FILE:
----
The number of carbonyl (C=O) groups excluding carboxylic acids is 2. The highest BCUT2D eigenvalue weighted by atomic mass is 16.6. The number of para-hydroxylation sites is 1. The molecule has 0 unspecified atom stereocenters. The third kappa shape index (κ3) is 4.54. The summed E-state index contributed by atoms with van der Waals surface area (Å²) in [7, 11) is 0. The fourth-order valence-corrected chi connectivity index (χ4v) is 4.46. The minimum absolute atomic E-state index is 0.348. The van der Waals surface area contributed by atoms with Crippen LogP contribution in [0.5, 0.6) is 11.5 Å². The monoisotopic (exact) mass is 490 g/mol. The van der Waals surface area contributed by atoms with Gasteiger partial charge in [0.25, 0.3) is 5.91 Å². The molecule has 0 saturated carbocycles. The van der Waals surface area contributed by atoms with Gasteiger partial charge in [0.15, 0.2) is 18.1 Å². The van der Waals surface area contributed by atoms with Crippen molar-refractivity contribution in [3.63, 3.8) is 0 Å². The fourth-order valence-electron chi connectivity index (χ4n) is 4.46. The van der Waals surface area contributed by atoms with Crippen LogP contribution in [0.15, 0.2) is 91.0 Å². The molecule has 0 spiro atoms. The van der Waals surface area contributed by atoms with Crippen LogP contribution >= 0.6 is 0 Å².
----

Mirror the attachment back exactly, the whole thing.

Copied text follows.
The number of carbonyl (C=O) groups excluding carboxylic acids is 2. The highest BCUT2D eigenvalue weighted by atomic mass is 16.6. The number of para-hydroxylation sites is 1. The molecule has 0 unspecified atom stereocenters. The third kappa shape index (κ3) is 4.54. The summed E-state index contributed by atoms with van der Waals surface area (Å²) in [7, 11) is 0. The fourth-order valence-corrected chi connectivity index (χ4v) is 4.46. The minimum absolute atomic E-state index is 0.348. The van der Waals surface area contributed by atoms with Crippen LogP contribution in [0.5, 0.6) is 11.5 Å². The monoisotopic (exact) mass is 490 g/mol. The van der Waals surface area contributed by atoms with Gasteiger partial charge in [0.25, 0.3) is 5.91 Å². The molecule has 0 saturated carbocycles. The van der Waals surface area contributed by atoms with Gasteiger partial charge in [0.15, 0.2) is 18.1 Å². The van der Waals surface area contributed by atoms with Crippen molar-refractivity contribution in [3.63, 3.8) is 0 Å². The fourth-order valence-electron chi connectivity index (χ4n) is 4.46. The van der Waals surface area contributed by atoms with Crippen LogP contribution in [0.15, 0.2) is 91.0 Å². The molecule has 0 spiro atoms. The van der Waals surface area contributed by atoms with Crippen LogP contribution >= 0.6 is 0 Å².